The second funny thing was that I was actually asked to log-in to my Amazon account in order to click-thru the purchase of the “Come As You Are” mp3. In a rare moment of levity, Oppenheim said he was more than happy to let his clients benefit from my $0.99 purchase. I registered a slight objection at this, noting that I had bought Nevermind on CD back in the 90s and shouldn’t really have to buy this song twice. But it turns out, I eventually had to buy the song thrice, for I was asked to click through again with the jury present! Don’t ask me what I’m going to do with two mp3 copies of “Come As You Are.” Actually, feel free to suggest possibilities! I was thinking about some sort of absurd duplicate-file art-project. A redundant mashup perhaps? Would that be a fair use? Even if an inaudible transformation? (Certainly as parody and critique, no?)
Given that the chips were strongly stacked against them — that, among other things, they couldn’t argue fair use or encourage jury nullification — I give Charlie and Joel credit for going all-in anyway. Their only real defense, after Joel admitted “liability,” was that they had no defense but that Joel did nothing wrong and that the truly un-fair dimension of this lawsuit is the application of corporate pressure and commercial law to Joel’s life and the arbitrary choice to bankrupt him as a lesson to his millions of peers. All things considered, I thought Charlie’s closing argument was really quite eloquent; he danced around the issue of nullification gracefully as he attempted to tell the jury that it was fully in their power — and instructions — to reach a “just” verdict. I’m sorry that you can’t hear & see it for yourself, but that’s another issue.
I have yet further thoughts about witnessing in this case, and others like it. But I’m going to have to save those for a separate post (part 4?). I’d like to round these thoughts out, however, with a brief reflection on the question of musical value in our day & age.
Let me begin with one of the more notorious and obviously “unexpert” opinions offered by economist Stan Liebowitz (one of the plaintiffs’ witnesses). John Palfrey reported it thusly,
This starts to get us toward some notion of musical value, if — for me and many others — a rather specious and ignorant idea of what constitutes the “good.” In dismissing this bizarre opinion, which really should not have been uttered in that courtroom, we need go no further than this lovely rejoinder I received when I retweeted Palfrey’s quotation —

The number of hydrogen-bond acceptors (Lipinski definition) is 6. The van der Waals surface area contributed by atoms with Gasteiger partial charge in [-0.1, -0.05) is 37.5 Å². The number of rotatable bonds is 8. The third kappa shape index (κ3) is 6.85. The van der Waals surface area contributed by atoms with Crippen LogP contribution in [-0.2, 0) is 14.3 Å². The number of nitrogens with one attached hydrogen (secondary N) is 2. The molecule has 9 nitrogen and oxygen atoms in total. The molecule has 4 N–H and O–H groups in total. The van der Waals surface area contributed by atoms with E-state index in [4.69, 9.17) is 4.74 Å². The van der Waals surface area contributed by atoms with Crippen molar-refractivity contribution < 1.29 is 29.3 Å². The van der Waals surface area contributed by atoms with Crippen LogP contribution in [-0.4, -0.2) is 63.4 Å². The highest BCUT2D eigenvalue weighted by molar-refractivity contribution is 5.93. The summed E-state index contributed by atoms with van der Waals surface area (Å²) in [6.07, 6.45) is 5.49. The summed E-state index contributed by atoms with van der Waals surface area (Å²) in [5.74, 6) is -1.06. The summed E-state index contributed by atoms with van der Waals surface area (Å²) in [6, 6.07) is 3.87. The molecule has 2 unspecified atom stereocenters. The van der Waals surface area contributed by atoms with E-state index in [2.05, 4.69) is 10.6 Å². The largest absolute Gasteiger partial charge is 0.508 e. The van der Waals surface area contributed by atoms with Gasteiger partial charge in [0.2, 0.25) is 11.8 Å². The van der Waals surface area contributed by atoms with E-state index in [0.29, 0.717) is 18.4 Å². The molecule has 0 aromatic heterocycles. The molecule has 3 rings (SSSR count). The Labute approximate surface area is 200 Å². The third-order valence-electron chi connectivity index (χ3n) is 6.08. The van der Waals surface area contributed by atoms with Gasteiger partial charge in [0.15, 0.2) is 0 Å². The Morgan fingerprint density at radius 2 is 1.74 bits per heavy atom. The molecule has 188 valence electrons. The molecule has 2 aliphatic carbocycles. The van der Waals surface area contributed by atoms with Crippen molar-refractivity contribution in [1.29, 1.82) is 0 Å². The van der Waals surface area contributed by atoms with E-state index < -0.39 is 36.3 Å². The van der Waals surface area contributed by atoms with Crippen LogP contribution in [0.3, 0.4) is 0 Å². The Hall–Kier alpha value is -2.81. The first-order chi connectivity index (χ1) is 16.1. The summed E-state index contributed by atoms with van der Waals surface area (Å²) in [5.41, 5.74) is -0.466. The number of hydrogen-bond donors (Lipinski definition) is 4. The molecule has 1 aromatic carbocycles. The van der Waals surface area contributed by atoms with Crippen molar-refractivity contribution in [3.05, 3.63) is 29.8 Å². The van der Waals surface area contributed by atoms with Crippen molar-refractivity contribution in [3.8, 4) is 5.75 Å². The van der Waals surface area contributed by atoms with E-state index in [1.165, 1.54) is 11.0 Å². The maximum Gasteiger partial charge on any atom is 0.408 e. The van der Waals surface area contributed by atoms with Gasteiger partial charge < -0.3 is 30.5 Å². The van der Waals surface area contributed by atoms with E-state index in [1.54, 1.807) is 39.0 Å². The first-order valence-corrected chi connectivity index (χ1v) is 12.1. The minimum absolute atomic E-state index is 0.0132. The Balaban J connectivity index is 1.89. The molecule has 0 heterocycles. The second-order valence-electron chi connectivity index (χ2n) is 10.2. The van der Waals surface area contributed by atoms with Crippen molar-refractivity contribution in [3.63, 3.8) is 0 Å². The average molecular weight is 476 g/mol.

Can we really place the value of a song at $22.5k? I guess in some abstract sense we might contend that Nirvana’s “Come As You Are” is worth that much; Incubus’s “New Skin,” on the other hand, I’m not so sure about. I jest, of course, kinda. The truth is that these songs can’t really be assigned any sort of rational value, but rather than that making them worth nothing, that actually makes them priceless. As Cory Doctorow observed in a recent review of Chris Anderson’s Free, albeit with regard to so-called “amateur” culture rather than “professional” —
Though Anderson celebrates the best of non-commercial and anti-commercial net-culture, from amateur creativity to Freecycle, he also goes through a series of tortured … exercises to put a dollar value on this activity … But for the sizeable fraction of this material – and it is sizeable – that was created with no expectation of joining the monetary economy, with no expectation of winning some future benefit for its author, that was created for joy, or love, or compulsion, or conversation, it is just wrong to say that the “price” of the material is “free”. The material, is, instead, literally priceless. It represents a large and increasing segment of our public life that is conducted entirely for reasons outside the marketplace. Some of the supporting planks may be market-driven (YouTube’s free hosting), other parts are philanthropic (archive.org’s free hosting), or simply so cheap that creators don’t even notice the cost (any one of the many super-cheap hosting sites).